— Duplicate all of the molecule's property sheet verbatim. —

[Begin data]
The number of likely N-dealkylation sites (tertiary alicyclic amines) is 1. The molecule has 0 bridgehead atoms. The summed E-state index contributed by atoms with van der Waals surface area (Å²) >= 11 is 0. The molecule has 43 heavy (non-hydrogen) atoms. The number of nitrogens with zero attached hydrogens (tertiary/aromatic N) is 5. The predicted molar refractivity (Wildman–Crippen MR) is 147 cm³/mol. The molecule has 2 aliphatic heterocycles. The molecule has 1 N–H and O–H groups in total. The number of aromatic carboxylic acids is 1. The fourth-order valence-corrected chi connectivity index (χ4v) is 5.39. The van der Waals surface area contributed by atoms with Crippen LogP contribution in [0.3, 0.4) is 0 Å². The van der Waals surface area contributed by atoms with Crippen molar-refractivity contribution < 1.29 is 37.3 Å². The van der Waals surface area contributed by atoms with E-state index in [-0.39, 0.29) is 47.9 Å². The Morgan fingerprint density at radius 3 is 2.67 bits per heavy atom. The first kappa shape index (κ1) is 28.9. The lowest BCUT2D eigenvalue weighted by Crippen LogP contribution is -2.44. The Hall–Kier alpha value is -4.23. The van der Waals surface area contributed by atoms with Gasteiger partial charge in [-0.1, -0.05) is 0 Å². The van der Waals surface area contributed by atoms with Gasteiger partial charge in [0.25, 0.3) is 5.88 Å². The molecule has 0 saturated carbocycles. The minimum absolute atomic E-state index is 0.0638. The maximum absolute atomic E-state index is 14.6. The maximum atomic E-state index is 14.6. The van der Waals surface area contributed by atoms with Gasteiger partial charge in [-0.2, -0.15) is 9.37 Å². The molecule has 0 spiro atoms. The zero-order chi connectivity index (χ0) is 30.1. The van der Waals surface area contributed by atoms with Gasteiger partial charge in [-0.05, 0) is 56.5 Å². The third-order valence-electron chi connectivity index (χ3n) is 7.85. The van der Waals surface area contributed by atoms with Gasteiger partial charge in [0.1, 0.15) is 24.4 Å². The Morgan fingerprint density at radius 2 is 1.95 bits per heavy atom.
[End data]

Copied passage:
The number of likely N-dealkylation sites (tertiary alicyclic amines) is 1. The molecule has 0 bridgehead atoms. The summed E-state index contributed by atoms with van der Waals surface area (Å²) >= 11 is 0. The molecule has 43 heavy (non-hydrogen) atoms. The number of nitrogens with zero attached hydrogens (tertiary/aromatic N) is 5. The predicted molar refractivity (Wildman–Crippen MR) is 147 cm³/mol. The molecule has 2 aliphatic heterocycles. The molecule has 1 N–H and O–H groups in total. The number of aromatic carboxylic acids is 1. The fourth-order valence-corrected chi connectivity index (χ4v) is 5.39. The van der Waals surface area contributed by atoms with Crippen LogP contribution in [0.3, 0.4) is 0 Å². The van der Waals surface area contributed by atoms with Crippen molar-refractivity contribution < 1.29 is 37.3 Å². The van der Waals surface area contributed by atoms with E-state index in [-0.39, 0.29) is 47.9 Å². The Morgan fingerprint density at radius 3 is 2.67 bits per heavy atom. The first kappa shape index (κ1) is 28.9. The lowest BCUT2D eigenvalue weighted by Crippen LogP contribution is -2.44. The Hall–Kier alpha value is -4.23. The van der Waals surface area contributed by atoms with Gasteiger partial charge in [-0.1, -0.05) is 0 Å². The van der Waals surface area contributed by atoms with Gasteiger partial charge in [0.25, 0.3) is 5.88 Å². The molecule has 0 saturated carbocycles. The minimum absolute atomic E-state index is 0.0638. The maximum absolute atomic E-state index is 14.6. The maximum atomic E-state index is 14.6. The van der Waals surface area contributed by atoms with Gasteiger partial charge in [-0.2, -0.15) is 9.37 Å². The molecule has 0 spiro atoms. The zero-order chi connectivity index (χ0) is 30.1. The van der Waals surface area contributed by atoms with Gasteiger partial charge in [-0.05, 0) is 56.5 Å². The third-order valence-electron chi connectivity index (χ3n) is 7.85. The van der Waals surface area contributed by atoms with Gasteiger partial charge in [0.1, 0.15) is 24.4 Å². The Morgan fingerprint density at radius 2 is 1.95 bits per heavy atom.